- Local South Bay wanker Carey Downs a/k/a Tumbleweed pulled off his first ‘cross win of the year last weekend in Long Beach, beating a field of dead people in the 55+ category. He received the much sought after Long Beach victory cup, a chalice filled with mercury, cadmium, and a choice selection of other minerals found in the local water supply.
- No South Bay form report would be complete without an update on the status of Prez, recently returned from a grueling work schedule just in time to miss all the races and begin training for the high point of his year: The off-season of 2014. He’s already begun gym workouts, track sessions, and 140-mile fatburner days in the big ring, and judging from the 347.9 donuts he was carrying in his skinsuit when I saw him on Sunday, he’ll need every one of those miles and then some. Of course it has been a sad and boring year on the local group rides without Prez to run into the occasional parked car, but his return will keep everyone on their toes. Welcome back!!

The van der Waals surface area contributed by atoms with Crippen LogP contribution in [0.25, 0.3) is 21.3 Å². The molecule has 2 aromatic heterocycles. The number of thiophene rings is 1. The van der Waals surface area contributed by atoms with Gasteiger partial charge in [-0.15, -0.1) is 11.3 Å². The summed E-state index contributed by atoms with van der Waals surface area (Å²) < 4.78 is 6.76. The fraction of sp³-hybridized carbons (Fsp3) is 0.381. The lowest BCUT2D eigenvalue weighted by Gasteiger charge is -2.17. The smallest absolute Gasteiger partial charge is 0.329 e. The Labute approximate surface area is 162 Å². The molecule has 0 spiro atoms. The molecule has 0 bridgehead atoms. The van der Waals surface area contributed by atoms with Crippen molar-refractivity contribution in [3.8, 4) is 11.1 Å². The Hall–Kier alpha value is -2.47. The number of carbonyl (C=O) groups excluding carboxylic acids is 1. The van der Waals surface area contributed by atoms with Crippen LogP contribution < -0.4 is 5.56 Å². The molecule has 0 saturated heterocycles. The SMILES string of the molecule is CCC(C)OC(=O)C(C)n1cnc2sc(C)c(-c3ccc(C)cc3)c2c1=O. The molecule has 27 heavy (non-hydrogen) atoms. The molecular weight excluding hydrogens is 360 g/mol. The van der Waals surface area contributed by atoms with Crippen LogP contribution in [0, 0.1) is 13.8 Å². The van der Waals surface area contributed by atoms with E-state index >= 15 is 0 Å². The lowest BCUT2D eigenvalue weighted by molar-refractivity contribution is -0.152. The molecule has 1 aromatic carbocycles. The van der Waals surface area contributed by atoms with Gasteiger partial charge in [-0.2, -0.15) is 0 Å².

PS: Don’t miss any of the races in the SPYclocross Series — details below.
October 6, 2014 § 9 Comments
I rode out to the memorial ride this morning for Stuart Press. He was 39, and left behind a one-year-old son, wife, grieving mother, and devastated cycling community after fighting a brief battle with brain cancer.
I never met Stu.
Well over three hundred riders massed at the start of this Sunday’s legendary west L.A. Nichols Ride, which had been dedicated to him. Like me, many of the riders had never met him.
One block up from the start there is a Starbucks, and riders crowded into the small store to get a snack and a cup of coffee. They had come from all over, with the Surf City team fielding six riders from as far away as Orange County and Long Beach. Starbucks is a natural place to start a ride from, simply because so many cyclists enjoy a quick jolt before they start pedaling in earnest.